Korean Cinema: Framing Gender and Sexuality on Screen
This course explores the way in which the issue of family, gender, and sexuality shapes cinematic imagination in South Korea. At the same time, the course also examines how the cinema has created cultural space for articulating those issues. Key topics this course will cover include the melodrama and the malfunctioning family, the disruption of idealized middle-class family, wartime sexual slavery, gendered labor, queer kinship, and many others. The course covers a wide range of films including those that came out in the 1950s and the 1960s as well as most contemporary popular films. Choice of films mostly follows chronological order, so that students can understand the cultural elements of each time period and historicize Korean cinema in general.
In addition to the survey of the proposed topics and periods, this course also offers opportunities to view and analyze films following their formal grammars and structures. By studying thematic and formalistic heterogeneity in Korean cinema, students will better understand both cinematic grammar each director deploys and the social and cultural commentary each film provides. Cinema has its own language and style, and we will learn to appreciate the cinematic aesthetics through viewing and analyzing a film shot by shot, or sequence by sequence. Basic terminology for film analysis and its proper usage will be taught throughout the quarter.
There will be eight weekly quizzes, two short film responses, a comprehensive final exam, and a final paper. Find further details of the assignments in the final syllabus you'll receive on the first day of instruction.
WEEK 1: Introduction & Cinematic Grammar
WEEK 2: Post-War Intimacies: Affair, Decadence, and Melodrama
Madame Freedom (자유부인, HAN Hyeong-Mo, 1956)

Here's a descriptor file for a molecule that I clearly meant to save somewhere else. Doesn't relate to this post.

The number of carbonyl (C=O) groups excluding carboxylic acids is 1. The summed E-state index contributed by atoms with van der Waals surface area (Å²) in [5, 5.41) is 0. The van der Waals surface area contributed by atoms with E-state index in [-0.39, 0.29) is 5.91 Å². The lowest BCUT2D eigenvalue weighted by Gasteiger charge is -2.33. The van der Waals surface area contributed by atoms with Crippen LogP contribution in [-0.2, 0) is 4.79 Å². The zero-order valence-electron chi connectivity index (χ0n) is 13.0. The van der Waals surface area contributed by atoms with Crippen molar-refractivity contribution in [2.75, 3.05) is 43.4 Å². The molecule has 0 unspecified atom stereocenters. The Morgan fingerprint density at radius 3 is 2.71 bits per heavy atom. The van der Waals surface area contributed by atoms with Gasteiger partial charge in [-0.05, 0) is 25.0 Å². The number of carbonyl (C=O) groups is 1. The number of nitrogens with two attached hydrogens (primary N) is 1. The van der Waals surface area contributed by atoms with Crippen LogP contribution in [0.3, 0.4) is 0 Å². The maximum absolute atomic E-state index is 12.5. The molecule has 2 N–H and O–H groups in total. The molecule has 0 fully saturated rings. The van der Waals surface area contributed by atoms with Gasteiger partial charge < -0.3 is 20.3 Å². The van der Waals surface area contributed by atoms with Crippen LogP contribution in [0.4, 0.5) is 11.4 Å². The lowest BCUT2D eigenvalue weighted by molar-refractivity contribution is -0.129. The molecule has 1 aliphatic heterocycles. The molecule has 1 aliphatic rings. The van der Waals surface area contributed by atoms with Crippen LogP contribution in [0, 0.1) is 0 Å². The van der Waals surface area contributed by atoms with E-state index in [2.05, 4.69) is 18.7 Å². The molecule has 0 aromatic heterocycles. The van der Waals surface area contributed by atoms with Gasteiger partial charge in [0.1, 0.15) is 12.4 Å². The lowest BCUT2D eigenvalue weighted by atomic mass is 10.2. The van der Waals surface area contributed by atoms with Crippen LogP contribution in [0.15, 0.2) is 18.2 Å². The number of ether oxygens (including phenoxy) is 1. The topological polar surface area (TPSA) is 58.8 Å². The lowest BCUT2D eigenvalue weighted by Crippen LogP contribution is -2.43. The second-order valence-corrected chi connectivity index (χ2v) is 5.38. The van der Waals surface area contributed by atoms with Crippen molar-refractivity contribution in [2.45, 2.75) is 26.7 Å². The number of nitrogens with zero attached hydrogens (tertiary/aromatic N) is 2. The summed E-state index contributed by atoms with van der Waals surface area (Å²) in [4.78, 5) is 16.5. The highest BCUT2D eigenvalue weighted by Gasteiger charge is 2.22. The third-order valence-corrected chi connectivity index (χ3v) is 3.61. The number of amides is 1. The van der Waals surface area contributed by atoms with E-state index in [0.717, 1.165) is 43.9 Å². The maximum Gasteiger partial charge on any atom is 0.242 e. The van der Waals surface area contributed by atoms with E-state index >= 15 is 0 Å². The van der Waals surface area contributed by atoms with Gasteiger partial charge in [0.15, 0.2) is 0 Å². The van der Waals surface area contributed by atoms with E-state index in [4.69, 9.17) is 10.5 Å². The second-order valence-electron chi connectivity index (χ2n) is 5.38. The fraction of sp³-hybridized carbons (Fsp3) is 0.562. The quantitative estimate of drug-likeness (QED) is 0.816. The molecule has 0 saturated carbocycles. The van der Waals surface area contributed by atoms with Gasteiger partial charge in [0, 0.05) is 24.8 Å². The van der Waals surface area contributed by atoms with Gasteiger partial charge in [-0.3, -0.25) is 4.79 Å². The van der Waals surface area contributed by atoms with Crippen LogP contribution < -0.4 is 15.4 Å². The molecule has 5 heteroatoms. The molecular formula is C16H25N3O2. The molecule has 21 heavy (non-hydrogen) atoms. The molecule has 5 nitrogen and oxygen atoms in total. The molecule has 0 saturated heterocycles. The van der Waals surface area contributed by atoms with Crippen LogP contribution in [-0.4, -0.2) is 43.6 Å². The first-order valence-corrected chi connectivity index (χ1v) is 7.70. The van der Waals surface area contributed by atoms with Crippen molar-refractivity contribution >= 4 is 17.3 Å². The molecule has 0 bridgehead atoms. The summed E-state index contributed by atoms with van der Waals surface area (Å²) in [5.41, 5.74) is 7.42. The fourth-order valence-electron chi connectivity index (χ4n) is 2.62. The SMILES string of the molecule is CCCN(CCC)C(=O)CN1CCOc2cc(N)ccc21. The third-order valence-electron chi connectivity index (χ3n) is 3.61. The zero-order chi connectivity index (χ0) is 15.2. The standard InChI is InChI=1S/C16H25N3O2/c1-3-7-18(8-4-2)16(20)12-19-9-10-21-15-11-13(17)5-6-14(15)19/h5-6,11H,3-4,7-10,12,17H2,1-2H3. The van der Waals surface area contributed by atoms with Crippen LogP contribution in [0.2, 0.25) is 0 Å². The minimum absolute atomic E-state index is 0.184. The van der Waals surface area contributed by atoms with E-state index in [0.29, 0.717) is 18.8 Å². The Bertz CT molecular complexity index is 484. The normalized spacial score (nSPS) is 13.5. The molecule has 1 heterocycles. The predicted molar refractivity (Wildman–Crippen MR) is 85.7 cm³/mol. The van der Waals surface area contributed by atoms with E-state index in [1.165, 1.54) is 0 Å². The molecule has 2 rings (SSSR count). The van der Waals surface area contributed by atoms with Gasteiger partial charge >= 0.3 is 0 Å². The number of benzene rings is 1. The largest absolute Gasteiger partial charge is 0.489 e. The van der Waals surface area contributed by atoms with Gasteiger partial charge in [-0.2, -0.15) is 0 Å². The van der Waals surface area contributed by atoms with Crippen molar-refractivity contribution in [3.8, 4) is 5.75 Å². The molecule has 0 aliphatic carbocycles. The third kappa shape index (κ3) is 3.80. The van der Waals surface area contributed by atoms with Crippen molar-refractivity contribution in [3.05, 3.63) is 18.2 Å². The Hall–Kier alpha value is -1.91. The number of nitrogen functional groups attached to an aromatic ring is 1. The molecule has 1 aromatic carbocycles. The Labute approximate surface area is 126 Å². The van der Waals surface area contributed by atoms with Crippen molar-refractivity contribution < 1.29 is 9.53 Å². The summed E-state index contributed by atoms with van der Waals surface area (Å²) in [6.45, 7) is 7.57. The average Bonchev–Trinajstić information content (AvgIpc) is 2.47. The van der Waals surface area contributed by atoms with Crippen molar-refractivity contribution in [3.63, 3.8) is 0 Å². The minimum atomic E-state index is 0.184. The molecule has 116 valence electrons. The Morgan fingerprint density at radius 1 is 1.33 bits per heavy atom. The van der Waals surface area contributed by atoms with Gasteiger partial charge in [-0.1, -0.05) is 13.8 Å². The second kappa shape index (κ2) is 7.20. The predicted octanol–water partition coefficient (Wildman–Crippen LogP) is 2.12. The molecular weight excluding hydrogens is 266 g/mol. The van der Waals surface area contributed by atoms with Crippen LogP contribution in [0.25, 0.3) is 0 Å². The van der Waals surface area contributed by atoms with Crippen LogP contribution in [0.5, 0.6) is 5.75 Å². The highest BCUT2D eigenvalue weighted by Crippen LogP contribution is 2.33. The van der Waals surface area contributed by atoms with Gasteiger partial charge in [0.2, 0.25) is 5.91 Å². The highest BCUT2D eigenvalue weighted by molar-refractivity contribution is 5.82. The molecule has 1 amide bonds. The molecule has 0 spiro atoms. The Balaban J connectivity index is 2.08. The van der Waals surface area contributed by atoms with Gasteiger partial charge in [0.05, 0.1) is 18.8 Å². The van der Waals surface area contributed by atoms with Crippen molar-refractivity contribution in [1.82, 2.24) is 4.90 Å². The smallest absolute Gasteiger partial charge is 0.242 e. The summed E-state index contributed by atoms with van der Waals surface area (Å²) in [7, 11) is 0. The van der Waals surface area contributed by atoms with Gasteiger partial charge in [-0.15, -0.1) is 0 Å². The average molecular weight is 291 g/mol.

A Flower in Hell (지옥화, SHIN Sang-ok, 1958)
WEEK 3: Stranger, Desire, and the Disruption of Middle Class Family
The Housemaid (하녀, KIM Ki-young, 1960)
The Pollen of Flowers (화분, HA Gil-jong, 1972)
WEEK 4: Nation-State, Suffering Bodies, and Shame: Hostess and “Yankee Whores”
Young-ja’s Heydays (영자의 전성시대, KIM Ho-sun, 1975)
Tour of Duty (거미의 땅, KIM Dong-ryung and PARK Kyung-tae, 2012)
WEEK 5: Documenting State Violence: Wartime Sexual Slavery
The Murmuring (낮은 목소리, BYUN Young-joo, 1995)
Red Maria 2 (레드 마리아 2, Kyung Soon, 2015)
WEEK 6: Women’s Cinema
Take Care of My Cat (고양이를 부탁해, JEONG Jae-eun, 2001)
A Girl at My Door (도희야, JUNG July, 2014)
WEEK 7: Queer Korean Cinema
Stateless Things (줄탁동시, KIM Kyung-mook, 2011)
The Handmaiden (아가씨, PARK Chan-wook, 2016)
WEEK 8: Disposable Labor, Gendered Labor
Cart (카트, BOO Ji-young, 2014)
Factory Complex (위로공단, IM Heung-soon, 2014)
WEEK 9: Aging Bodies, Aging Society, and the Issue of Kinship
Poetry (시, LEE Chang-dong, 2010)
The Bacchus Lady (죽여주는 여자, E J-yong, 2016)
WEEK 10: Murderous Mothers and the Malfunctioning Family
Mother (마더, Dir. BONG Joon-ho, 2009)
The Truth Beneath (비밀은 없다, LEE Kyoung-mi, 2015)
Note 1: Students should be prepared to spend additional four hours weekly watching the assigned films. Failing to watch assigned films will affect your final grades negatively (weekly quizzes are based on both readings and the films you watch). Links to all films are available through the Canvas website (class-restricted) and you are required to watch them before the class day when they are discussed. There will be no in-class screenings. But for some short films, I will arrange screenings during class.
Note 2: The course is taught in English and all the films will be in English subtitles. Prior knowledge of Korean language and culture is thus NOT necessary to pass this course with success.
Note 3: Please be advised that some films taught in this course may contain graphic violence, explicit eroticism, and profanity. You should prepare yourself to think critically about what work these motifs and images do in a particular film, and also to view and analyze speculative and arthouse cinemas.